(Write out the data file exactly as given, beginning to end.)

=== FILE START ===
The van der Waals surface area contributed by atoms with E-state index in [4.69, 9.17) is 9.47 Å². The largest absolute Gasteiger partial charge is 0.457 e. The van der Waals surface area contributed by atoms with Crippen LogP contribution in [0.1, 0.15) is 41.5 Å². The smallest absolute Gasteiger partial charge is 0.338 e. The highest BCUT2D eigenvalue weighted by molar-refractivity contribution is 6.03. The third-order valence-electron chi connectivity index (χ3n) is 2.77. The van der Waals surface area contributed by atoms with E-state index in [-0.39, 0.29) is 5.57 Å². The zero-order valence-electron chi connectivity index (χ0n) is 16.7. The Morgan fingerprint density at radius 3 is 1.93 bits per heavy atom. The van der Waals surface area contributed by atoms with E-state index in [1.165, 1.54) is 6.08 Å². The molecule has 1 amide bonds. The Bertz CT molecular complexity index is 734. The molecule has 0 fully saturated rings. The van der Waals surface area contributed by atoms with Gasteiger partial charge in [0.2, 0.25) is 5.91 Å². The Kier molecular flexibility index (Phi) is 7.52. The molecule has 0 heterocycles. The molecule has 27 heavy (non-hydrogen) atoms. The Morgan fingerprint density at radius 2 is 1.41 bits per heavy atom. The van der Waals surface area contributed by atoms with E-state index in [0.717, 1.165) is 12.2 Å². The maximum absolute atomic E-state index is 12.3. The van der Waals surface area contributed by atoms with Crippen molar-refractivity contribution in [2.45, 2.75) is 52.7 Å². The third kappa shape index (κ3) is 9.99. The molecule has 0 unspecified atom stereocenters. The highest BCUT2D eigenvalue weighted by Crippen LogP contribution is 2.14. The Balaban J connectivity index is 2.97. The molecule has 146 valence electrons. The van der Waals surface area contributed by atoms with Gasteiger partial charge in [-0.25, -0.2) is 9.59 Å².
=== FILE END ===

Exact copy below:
The van der Waals surface area contributed by atoms with E-state index in [4.69, 9.17) is 9.47 Å². The largest absolute Gasteiger partial charge is 0.457 e. The van der Waals surface area contributed by atoms with Crippen LogP contribution in [0.1, 0.15) is 41.5 Å². The smallest absolute Gasteiger partial charge is 0.338 e. The highest BCUT2D eigenvalue weighted by molar-refractivity contribution is 6.03. The third-order valence-electron chi connectivity index (χ3n) is 2.77. The van der Waals surface area contributed by atoms with E-state index in [-0.39, 0.29) is 5.57 Å². The zero-order valence-electron chi connectivity index (χ0n) is 16.7. The Morgan fingerprint density at radius 3 is 1.93 bits per heavy atom. The van der Waals surface area contributed by atoms with E-state index in [1.165, 1.54) is 6.08 Å². The molecule has 1 amide bonds. The Bertz CT molecular complexity index is 734. The molecule has 0 fully saturated rings. The van der Waals surface area contributed by atoms with Gasteiger partial charge in [0.2, 0.25) is 5.91 Å². The Kier molecular flexibility index (Phi) is 7.52. The molecule has 0 heterocycles. The molecule has 27 heavy (non-hydrogen) atoms. The Morgan fingerprint density at radius 2 is 1.41 bits per heavy atom. The van der Waals surface area contributed by atoms with E-state index in [0.717, 1.165) is 12.2 Å². The maximum absolute atomic E-state index is 12.3. The van der Waals surface area contributed by atoms with Crippen molar-refractivity contribution in [2.45, 2.75) is 52.7 Å². The third kappa shape index (κ3) is 9.99. The molecule has 0 unspecified atom stereocenters. The highest BCUT2D eigenvalue weighted by Crippen LogP contribution is 2.14. The Balaban J connectivity index is 2.97. The molecule has 146 valence electrons. The van der Waals surface area contributed by atoms with Gasteiger partial charge in [-0.25, -0.2) is 9.59 Å².